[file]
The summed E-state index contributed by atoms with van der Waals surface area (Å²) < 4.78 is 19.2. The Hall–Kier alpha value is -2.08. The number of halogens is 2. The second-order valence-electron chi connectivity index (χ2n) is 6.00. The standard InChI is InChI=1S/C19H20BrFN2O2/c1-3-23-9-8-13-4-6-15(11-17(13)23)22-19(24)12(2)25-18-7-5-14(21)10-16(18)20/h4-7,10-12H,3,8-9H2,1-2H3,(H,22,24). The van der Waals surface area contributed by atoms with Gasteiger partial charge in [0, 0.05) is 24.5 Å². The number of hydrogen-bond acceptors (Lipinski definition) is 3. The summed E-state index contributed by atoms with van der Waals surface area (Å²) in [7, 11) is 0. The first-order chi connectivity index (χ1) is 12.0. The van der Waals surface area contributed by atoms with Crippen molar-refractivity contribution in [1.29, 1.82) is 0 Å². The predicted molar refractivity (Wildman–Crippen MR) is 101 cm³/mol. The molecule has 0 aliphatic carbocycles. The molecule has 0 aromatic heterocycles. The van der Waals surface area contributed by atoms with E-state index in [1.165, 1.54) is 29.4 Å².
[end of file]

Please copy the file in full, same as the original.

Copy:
The summed E-state index contributed by atoms with van der Waals surface area (Å²) < 4.78 is 19.2. The Hall–Kier alpha value is -2.08. The number of halogens is 2. The second-order valence-electron chi connectivity index (χ2n) is 6.00. The standard InChI is InChI=1S/C19H20BrFN2O2/c1-3-23-9-8-13-4-6-15(11-17(13)23)22-19(24)12(2)25-18-7-5-14(21)10-16(18)20/h4-7,10-12H,3,8-9H2,1-2H3,(H,22,24). The van der Waals surface area contributed by atoms with Gasteiger partial charge in [0, 0.05) is 24.5 Å². The number of hydrogen-bond acceptors (Lipinski definition) is 3. The summed E-state index contributed by atoms with van der Waals surface area (Å²) in [7, 11) is 0. The first-order chi connectivity index (χ1) is 12.0. The van der Waals surface area contributed by atoms with Crippen molar-refractivity contribution in [1.29, 1.82) is 0 Å². The predicted molar refractivity (Wildman–Crippen MR) is 101 cm³/mol. The molecule has 0 aliphatic carbocycles. The molecule has 0 aromatic heterocycles. The van der Waals surface area contributed by atoms with E-state index in [1.165, 1.54) is 29.4 Å².